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“A leader is somebody you look up to,” Newman said. “It all depends on your position. If you look up to somebody like that, then yeah, he is your leader. But if you don’t, then somebody else is.”

Does Newman look up to Keselowski?

“Only when I’m standing next to him,” he wisecracked.

Matt Kenseth, the 2003 Sprint Cup champion, said Keselowski has his own ideas that are shared by some other drivers, but not by all. “I think that’s a good thing. I think that’s what makes Brad Brad,” Kenseth said. “I think everybody is different in this sport and different personalities are important and good.”

Perhaps Keselowski’s drive comes from how long it took him to arrive in NASCAR’s top series. He didn’t drive in the Nationwide Series until 2008 and was its champion two years later. He was 25 when he won his first Sprint Cup race in Talladega and did not get his first fulltime Sprint Cup ride until joining the Penske organization in 2010. He broke through last year with a career-best five victories and 23 top 10s.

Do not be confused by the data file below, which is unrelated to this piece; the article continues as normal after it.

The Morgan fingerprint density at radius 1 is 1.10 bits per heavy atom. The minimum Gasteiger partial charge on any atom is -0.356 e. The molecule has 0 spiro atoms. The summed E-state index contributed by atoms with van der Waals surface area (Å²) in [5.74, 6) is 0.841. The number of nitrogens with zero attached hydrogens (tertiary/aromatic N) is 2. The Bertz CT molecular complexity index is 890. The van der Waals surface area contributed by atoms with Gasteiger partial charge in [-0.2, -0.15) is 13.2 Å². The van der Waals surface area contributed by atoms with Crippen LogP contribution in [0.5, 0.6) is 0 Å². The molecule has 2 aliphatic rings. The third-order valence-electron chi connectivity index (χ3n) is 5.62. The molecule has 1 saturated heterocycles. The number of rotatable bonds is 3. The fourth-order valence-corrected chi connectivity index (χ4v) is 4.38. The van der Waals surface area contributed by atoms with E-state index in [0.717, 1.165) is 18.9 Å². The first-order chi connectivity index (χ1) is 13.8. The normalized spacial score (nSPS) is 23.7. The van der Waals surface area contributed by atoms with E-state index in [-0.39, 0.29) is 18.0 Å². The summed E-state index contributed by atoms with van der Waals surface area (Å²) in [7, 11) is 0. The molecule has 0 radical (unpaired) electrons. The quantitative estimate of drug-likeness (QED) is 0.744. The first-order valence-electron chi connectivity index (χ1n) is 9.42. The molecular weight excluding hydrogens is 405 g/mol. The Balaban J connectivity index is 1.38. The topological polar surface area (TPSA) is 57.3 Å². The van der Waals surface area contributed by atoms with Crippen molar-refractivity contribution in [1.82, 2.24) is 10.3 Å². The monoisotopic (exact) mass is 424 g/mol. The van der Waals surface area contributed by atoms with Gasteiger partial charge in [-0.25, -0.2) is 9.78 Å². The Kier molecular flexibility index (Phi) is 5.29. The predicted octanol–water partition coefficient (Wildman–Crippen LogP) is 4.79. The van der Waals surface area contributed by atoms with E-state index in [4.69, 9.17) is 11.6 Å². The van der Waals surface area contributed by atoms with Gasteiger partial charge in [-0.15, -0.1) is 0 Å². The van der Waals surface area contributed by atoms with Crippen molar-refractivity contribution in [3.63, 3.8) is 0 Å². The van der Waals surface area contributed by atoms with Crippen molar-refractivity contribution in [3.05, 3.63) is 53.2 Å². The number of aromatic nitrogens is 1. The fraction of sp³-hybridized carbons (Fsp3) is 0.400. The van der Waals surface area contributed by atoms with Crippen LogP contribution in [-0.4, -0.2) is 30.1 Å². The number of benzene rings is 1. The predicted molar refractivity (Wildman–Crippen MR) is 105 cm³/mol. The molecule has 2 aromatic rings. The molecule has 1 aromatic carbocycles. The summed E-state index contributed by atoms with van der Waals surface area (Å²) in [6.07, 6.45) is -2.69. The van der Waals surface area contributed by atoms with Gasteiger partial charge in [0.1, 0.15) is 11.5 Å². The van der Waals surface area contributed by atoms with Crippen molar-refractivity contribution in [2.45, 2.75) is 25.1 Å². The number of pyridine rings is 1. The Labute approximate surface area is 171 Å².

Keselowski won’t let this season’s disappointments keep him from chasing down his ultimate goals. “I’m the type of guy that reaches sometimes a little further than what I have for length in my arms,” he said with smile.

Keselowski says he’ll work to improve his track cred and leadership standing in the garage with additional victories and championships.

“But I’m smart enough to realize that I still have steps to go,” he said.